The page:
Building Boom

A hot market causes trade contractor problems for a Houston remodeler, but he saves the project and betters the company’s systems as a result.

September 30, 2000

 

 

Before and After: Expansive windows and glass doors open the house to backyard views. Roof lines and exterior finishes harmonize with the existing house to avoid the added-on look.

 

Stephen Hann, CGR, GMB, chalks up the Moody remodel in the winnerÆs column, though it was seared with problems that melted down his profits. Those problems make Nancy Moody sizzle even now, two years later.

Acting on lessons driven home in the Moody project, Stephen K. Hann Custom Builders overhauled numerous project management and production systems. Besides, adds Hann, the Moody remodel is a beautiful project, the clients are happy, and the job has spun off at least four major projects in the area.

But at the time the Moody project rolled in, HannÆs company -- along with the entire Houston home building and remodeling market -- was suffering from growing pains.

When Wright and Nancy Moody bought their midtown house in 1990, they were excited to gain a foothold in the prime Houston neighborhood with its top schools. The 1962 house was in pretty good shape and had a huge backyard pool. But the houseÆs deficiencies soon surfaced. For one thing, the house felt small. At 3,500 square feet, it was 1,300 square feet smaller than the MoodysÆ previous home. Like owners of similar Houston homes, the Moodys turned the formal living room into a dining area and converted the small dining room into a family room. The Moodys and their baby daughter basically lived in the tiny family room, which shrank in floor space as baby gear accumulated. When a second daughter was born, there was no doubt the Moodys needed a big, new family room. They also wanted a bigger master bathroom and began thinking about other improvements.

 

The sunny front porch connects to a formal entry, which features a slate floor and broad openings to the dining room and living room.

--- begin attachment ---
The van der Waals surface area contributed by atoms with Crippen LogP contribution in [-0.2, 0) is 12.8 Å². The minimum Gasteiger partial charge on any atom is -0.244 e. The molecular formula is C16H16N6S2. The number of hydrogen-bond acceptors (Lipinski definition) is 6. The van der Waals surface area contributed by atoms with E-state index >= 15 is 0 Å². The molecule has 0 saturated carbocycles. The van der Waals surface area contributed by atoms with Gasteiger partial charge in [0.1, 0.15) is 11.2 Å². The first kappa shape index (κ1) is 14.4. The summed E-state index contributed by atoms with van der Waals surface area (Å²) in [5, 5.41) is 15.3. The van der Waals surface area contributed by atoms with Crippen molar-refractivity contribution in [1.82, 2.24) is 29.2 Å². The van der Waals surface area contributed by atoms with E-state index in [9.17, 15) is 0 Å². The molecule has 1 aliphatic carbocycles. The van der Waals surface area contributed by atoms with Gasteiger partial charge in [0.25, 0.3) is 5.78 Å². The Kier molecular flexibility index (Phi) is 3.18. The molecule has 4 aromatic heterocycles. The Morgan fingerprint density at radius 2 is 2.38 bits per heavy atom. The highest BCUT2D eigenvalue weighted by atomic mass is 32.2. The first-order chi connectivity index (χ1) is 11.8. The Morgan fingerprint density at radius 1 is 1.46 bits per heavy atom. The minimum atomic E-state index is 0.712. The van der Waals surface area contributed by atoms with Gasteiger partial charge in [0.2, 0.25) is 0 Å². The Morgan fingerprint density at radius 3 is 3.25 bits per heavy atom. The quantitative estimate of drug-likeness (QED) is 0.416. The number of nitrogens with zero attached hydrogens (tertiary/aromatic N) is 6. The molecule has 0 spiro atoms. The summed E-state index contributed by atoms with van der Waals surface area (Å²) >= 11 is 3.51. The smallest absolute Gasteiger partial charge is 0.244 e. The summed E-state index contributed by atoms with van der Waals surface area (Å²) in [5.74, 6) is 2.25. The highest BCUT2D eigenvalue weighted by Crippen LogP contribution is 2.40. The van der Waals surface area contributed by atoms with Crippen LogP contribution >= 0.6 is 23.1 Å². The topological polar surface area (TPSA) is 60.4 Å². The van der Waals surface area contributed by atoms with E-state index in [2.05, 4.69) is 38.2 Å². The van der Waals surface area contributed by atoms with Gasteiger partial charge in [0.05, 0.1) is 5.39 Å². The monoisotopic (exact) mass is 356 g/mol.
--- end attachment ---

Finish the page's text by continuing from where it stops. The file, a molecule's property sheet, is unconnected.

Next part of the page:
An architect sketched out a family room addition, but it looked like an add-on. The Moodys wanted a more integrated look. They began shopping for a bigger house to buy, scanning the city for years before concluding that the best solution was to expand the house they had.

By now their wish list had grown. Having designed several remodels in the area, Houston architect Alan Kent, AIBD, of Kent & Kent drew up an ambitious makeover they loved. It created two rear wings, revamped the floor plan and updated the kitchen and entry.

Plans in hand, the Moodys called contractors. Of the three remodelers who submitted estimates, only one -- Hann -- came at the suggestion of a real estate agent friend of the Moodys. "I told [the friend] that integrity and honesty were very important to me," says Nancy Moody. Without hesitation he recommended Hann. Though 85% to 90% of HannÆs work is design/build, Hann bid on the pre-designed job because he welcomed a project in the MoodysÆ elite neighborhood and because he values his working relationship with the real estate agent.

 

 

Basically a clipped 'L,' the original four-bedroom house with detached garage was claustrophobic. Architect Alan Kent designed two rear wings -- one housing an airy family room and pool bath, the other a spacious master suite -- that embrace the backyard swimming pool. The house gained 1,135 square feet.